Multivalent Documents: Documents as interfaces to information in networked digital repositories
Thomas A. Phelps and Robert Wilensky, Dept. of Computer Science, UC Berkeley
Seminar on People, Computers, and Design
Stanford University January 26, 1996
Digital documents thus far have have largely mirrored their pre-digital ancestors. As such, they provide little enhancement of non-digital counterparts other than searching and hyperlinks.
We believe that far greater functionality is desirable and possible. To achieve such functionality, we have been developing a new model of documents, called "multivalent documents". A multivalent document comprises any number of distinct, but intimately related, layers of content, along with small, dynamically loaded programs, called behaviors. In effect, each document becomes an interface to its particular set of contents. Multivalent documents are especially well-suited to the highly networked work, as the various layers of a document can reside on different machines, or even be created dynamically.
A prototype version of MVDs has been implemented in Java. This prototype allows access to our digital library collection of scanned page images, but with added functionality. In particular, users can search for terms in a page image, and have the resulting matches outline on the screen; they can select regions of the image and paste ASCII text created from the image by optical character recognition; some tables in the images have active properties, such as sorting themselves in response to mouse clicks. Other functionality under development includes distributed annotations and geographic information systems capabilities.
Tom Phelps graduated from the University of Illinois at Urbana-Champaign in 1990 with an A.B. Summa Cum Laude in Economics and a B.S. Highest Honors in Computer Science. He is now a graduate student in Computer Science at the University of California, Berkeley, where he works on the Digital Library Project. His thesis work concerns a new model for digital documents called Multivalent Documents; recently a paper describing this idea co-authored with Robert Wilensky was named Best Paper, Digital Documents Track at the Hawaii International Conference on System Sciences '96. He is also author of the popular graphical manual page browser TkMan. His interests include digital documents, the World Wide Web and Java, user interfaces and multimedia.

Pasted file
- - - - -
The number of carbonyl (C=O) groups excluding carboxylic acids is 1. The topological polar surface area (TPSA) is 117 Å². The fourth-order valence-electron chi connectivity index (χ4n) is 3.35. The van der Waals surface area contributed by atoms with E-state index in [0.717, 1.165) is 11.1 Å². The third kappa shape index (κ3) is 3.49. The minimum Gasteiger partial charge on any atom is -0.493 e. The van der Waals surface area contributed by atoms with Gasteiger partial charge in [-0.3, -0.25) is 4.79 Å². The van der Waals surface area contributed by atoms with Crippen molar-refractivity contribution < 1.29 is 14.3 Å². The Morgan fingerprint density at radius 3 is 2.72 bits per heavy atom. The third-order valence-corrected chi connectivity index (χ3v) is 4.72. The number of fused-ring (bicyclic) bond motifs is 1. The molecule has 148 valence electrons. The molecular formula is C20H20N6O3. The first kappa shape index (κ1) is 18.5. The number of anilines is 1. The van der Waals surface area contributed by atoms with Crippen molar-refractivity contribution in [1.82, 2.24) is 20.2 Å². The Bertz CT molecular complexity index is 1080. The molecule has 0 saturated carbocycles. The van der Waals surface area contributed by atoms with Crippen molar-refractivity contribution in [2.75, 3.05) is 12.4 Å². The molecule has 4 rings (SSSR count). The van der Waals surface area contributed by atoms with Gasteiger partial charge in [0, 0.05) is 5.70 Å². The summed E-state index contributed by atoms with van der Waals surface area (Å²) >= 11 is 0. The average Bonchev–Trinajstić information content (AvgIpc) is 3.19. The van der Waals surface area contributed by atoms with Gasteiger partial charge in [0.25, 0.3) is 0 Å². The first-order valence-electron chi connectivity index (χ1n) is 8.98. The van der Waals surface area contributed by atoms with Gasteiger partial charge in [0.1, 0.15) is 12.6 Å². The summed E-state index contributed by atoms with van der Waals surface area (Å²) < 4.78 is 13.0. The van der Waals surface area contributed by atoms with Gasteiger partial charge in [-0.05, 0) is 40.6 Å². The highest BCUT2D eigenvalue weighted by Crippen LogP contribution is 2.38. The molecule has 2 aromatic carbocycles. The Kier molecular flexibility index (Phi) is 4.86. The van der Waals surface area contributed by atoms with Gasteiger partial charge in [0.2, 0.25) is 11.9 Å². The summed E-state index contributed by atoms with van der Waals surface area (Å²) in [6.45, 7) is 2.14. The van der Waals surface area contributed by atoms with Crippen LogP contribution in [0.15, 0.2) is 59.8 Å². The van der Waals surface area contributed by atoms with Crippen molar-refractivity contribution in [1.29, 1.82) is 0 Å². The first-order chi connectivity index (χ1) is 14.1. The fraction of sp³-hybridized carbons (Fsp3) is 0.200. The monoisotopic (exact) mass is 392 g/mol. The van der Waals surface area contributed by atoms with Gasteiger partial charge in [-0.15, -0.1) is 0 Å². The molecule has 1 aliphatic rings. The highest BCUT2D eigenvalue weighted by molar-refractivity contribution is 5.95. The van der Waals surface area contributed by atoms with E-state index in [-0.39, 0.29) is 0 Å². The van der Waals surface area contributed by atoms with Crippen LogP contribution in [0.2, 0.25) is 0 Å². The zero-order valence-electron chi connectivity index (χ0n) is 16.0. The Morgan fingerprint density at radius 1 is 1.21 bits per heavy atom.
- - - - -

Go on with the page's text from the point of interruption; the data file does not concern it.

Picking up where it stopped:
Robert Wilensky received his B.A. in mathematics from Yale College in 1972, and his Ph.D. in Computer Science from Yale University in 1978. Since that time, he has been on the faculty of the University of California at Berkeley, where he is now Professor and Chair of the Computer Science Division. Professor Wilensky founded BAIR, the Berkeley Artificial Intelligence Research Project, and the Berkeley Cognitive Science Program. He also serves as Director of the UC Berkeley/Hewlett Packard Science Center.
Professor Wilensky has published numerous articles in the area of artificial intelligence, planning, knowledge representation and natural language processing. He is the author of Planning and Understanding: A Computational Approach to Human Reasoning, BLISPCraft, and Common LISPcraft. His current interests include intelligent information access to electronic libraries.
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